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C. VICTOR SHUEY v. JOHN F. RUMP (08/08/80)

filed: August 8, 1980.


No. 1264 October Term, 1979, Appeal from Order of the Court of Common Pleas of Lebanon County, at No. 982, 1978, dated May 16, 1979. Civil Action, Law.


Thomas P. Harlan, Lebanon, for appellants.

David J. Brightbill, Lebanon, for appellee.

Brosky, Wickersham and Roberts, JJ.*fn*

Author: Roberts

[ 279 Pa. Super. Page 527]

This case arises from a dispute over an oral contract to build a house. The builder claims that the contract was for materials and an hourly labor charge, the owners claim that the agreement was for a fixed price of $35,000. The owners, John and Anita Rump, paid the $35,000 but refused further payment. The builder, C. Victor Shuey, ceased work before the house was completed and brought suit for $6,341.25, the amount over $35,000 he claims still due him for his work, based on materials and labor. The Rumps counterclaimed for $10,237.28 alleging that certain work was not performed properly and that, contrary to the agreement, certain fixtures and appliances were not supplied. A jury returned a verdict for Shuey in the amount of $6,308 and also awarded the Rumps $800 on their counterclaim. The owners, the Rumps, now appeal the jury award to builder Shuey.

[ 279 Pa. Super. Page 528]

At trial Shuey called Paul Reber, a local contractor, as an expert witness. Pretrial discovery indicated that Reber, who had viewed the Rumps' home, would testify as to the defects on which the Rumps' counterclaim was based. Reber did testify on this issue. Then, however, Reber began to testify on what he, as a local contractor, would have charged to build a similar home at that time. The Rumps timely objected to this testimony and asked to approach the bench. At sidebar, counsel for the Rumps explained that he was surprised by the theretofore undisclosed nature of Reber's new testimony and asserted that such testimony was irrelevant. The trial court overruled these objections and allowed Reber to proceed. Reber then testified that, at the time the Rumps' home was built, he was charging $31 per square foot for housing and $10 per square foot for garage construction. The square footage of the Rump home and garage was then given to the jury. Based on these figures Reber's testimony was to the effect that his charge for such a house would have been something over $50,000, a figure clearly higher than either the $35,000 fixed price claimed by the Rumps or the approximately $41,000 cost claimed by Shuey. We conclude that the trial court erred in admitting over objection this testimony.

The principal dispute in this case concerns the terms of an express oral contract. The only question then is which party has stated the terms of the contract correctly. The Rumps did not claim that Shuey's price of approximately $41,000 was unreasonable. Rather they claimed only that he had agreed to build the house for the fixed price of $35,000. Expert testimony as to what other local contractors might have charged for similar construction is thus beside the point. This is established by our Supreme Court's unanimous decision in Snyder v. Markitell, 356 Pa. 391, 52 A.2d 186 (1947), a case very similar to this one. As then Justice, later Chief Justice, Horace Stern explained:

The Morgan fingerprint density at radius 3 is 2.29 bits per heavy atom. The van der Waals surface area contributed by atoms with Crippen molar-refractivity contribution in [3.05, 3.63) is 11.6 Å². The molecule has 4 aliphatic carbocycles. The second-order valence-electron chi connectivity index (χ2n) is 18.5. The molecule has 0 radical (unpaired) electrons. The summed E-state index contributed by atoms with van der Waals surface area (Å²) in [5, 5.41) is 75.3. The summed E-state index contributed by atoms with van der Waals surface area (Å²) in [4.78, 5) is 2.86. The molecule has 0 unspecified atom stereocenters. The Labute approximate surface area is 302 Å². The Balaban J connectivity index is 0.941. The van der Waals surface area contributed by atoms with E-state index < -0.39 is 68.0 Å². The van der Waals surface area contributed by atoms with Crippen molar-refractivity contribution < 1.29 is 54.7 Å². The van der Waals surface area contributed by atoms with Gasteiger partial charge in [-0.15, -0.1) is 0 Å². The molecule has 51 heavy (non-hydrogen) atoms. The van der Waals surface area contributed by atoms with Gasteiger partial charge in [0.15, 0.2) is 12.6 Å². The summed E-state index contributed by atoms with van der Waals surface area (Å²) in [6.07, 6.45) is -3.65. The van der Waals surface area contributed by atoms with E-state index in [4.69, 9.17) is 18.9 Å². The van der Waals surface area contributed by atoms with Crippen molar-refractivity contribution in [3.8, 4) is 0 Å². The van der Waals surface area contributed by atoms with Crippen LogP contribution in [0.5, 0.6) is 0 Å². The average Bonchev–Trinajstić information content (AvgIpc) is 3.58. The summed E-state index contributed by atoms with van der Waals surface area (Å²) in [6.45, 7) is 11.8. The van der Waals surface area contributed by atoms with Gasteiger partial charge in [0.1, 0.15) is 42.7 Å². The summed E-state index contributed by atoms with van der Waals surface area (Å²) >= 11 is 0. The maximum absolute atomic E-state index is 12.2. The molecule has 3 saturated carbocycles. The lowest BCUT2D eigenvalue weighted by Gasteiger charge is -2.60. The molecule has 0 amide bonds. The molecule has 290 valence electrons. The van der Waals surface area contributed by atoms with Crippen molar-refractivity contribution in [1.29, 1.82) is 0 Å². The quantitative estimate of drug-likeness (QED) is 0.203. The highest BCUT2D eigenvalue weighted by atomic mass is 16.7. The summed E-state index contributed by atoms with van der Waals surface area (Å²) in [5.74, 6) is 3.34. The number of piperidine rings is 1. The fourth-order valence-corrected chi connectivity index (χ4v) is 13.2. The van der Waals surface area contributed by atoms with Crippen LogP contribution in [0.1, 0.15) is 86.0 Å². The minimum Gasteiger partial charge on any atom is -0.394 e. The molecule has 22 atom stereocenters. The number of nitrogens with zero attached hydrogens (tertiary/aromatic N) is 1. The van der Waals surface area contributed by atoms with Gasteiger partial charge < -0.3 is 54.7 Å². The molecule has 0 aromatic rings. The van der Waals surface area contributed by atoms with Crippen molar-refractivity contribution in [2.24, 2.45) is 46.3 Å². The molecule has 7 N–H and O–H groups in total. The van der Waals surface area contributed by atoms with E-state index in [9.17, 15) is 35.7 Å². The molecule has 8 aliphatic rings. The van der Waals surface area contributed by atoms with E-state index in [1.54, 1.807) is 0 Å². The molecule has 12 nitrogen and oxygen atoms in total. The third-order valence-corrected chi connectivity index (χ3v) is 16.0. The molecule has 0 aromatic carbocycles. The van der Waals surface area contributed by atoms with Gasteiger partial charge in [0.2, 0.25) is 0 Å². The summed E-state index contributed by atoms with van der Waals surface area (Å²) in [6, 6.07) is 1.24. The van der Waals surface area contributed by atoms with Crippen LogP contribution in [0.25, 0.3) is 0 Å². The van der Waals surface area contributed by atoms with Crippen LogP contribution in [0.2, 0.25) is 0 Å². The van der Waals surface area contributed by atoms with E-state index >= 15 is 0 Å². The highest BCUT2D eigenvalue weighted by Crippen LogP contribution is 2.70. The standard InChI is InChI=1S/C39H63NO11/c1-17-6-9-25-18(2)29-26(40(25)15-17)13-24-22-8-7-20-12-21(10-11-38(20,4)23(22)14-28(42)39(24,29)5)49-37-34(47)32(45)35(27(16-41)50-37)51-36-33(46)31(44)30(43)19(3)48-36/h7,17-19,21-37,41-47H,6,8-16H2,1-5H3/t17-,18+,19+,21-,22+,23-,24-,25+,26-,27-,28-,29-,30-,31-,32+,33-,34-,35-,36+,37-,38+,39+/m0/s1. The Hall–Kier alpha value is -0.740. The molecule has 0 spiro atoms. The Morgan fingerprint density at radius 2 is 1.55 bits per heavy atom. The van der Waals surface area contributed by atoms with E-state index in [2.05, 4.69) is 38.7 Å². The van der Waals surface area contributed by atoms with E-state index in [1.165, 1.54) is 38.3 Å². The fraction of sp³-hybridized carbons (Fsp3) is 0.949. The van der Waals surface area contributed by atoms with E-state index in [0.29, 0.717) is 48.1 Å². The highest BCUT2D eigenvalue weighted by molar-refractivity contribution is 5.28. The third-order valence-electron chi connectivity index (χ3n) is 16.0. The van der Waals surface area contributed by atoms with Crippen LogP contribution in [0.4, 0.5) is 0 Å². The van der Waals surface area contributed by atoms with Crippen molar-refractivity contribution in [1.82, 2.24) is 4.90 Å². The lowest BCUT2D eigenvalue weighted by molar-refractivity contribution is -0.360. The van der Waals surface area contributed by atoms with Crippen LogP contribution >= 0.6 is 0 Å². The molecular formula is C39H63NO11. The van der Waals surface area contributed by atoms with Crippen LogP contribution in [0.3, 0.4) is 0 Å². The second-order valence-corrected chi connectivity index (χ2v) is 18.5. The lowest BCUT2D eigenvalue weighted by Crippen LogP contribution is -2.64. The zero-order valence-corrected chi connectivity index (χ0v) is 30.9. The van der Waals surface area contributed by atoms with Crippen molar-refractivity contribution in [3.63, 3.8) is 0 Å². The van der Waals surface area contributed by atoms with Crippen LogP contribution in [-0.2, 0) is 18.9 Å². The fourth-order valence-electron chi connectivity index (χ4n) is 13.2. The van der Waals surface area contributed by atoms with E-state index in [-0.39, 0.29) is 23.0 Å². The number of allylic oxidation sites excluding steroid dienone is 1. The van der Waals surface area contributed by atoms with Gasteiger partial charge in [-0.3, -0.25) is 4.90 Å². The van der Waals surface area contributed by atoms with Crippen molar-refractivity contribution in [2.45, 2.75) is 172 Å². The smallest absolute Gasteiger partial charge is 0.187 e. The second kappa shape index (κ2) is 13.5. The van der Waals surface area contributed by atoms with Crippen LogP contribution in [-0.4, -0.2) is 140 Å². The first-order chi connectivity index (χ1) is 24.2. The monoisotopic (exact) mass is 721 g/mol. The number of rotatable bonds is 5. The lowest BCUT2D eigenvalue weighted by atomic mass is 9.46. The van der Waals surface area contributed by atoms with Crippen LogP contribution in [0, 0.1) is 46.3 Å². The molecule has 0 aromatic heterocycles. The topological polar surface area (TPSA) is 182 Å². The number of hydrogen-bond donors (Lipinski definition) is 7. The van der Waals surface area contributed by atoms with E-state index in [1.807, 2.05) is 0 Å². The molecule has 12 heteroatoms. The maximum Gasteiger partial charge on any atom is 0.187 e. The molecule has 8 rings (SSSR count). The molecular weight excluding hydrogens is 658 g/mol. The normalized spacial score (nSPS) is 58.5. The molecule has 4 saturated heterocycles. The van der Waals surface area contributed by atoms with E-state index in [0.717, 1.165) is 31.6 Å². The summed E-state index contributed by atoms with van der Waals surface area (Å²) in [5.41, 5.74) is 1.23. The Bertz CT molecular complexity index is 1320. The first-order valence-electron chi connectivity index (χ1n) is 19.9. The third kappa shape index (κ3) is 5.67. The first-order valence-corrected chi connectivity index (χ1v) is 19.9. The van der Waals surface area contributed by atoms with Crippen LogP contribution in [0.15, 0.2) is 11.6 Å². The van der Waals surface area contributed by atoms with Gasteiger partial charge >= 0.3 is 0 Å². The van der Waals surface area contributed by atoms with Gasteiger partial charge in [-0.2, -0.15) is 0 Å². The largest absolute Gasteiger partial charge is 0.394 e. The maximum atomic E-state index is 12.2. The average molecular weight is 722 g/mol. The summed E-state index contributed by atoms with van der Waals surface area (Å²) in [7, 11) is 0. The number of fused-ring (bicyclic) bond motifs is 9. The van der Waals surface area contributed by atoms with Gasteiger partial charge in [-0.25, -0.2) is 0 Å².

"The only question . . . for the jury was this: Which of the parties had correctly stated the terms of their agreement? But [the owners] offered the testimony of two

[ 279 Pa. Super. Page 529]

    builders, alleged experts, who were asked the highly ambiguous question: "What in your opinion would be the cost of that work to the owner?" This presumably was intended to elicit from them an estimate as to what they themselves would have charged for the work, or what they thought other contractors might have charged . . . . The admission of this testimony over [the builder's] objection was clearly erroneous: Seibert v. Householder, 8 Sadler 576 [10 A. 784]; Blank v. Shoemaker, 65 Pa. Super. 255; United Embroidery Co., Inc. v. Gorin, 97 Pa. Super. 598. It raised an issue that was not in the case. [The builder] was not suing on a quantum meruit but on an express contract. If [the owners'] version of the agreement was to prevail [the builder] was entitled only to the flat price agreed upon; if, on the other hand, [the builder's] version was accepted by the jury he was entitled to the sums actually expended by him for material and labor . . . ."

Id., 356 Pa. at 394, 52 A.2d at 187. In Snyder the owner attempted to show that the builder's claim was higher than the usual local cost for such construction. Here the builder sought to show that his claim was ...

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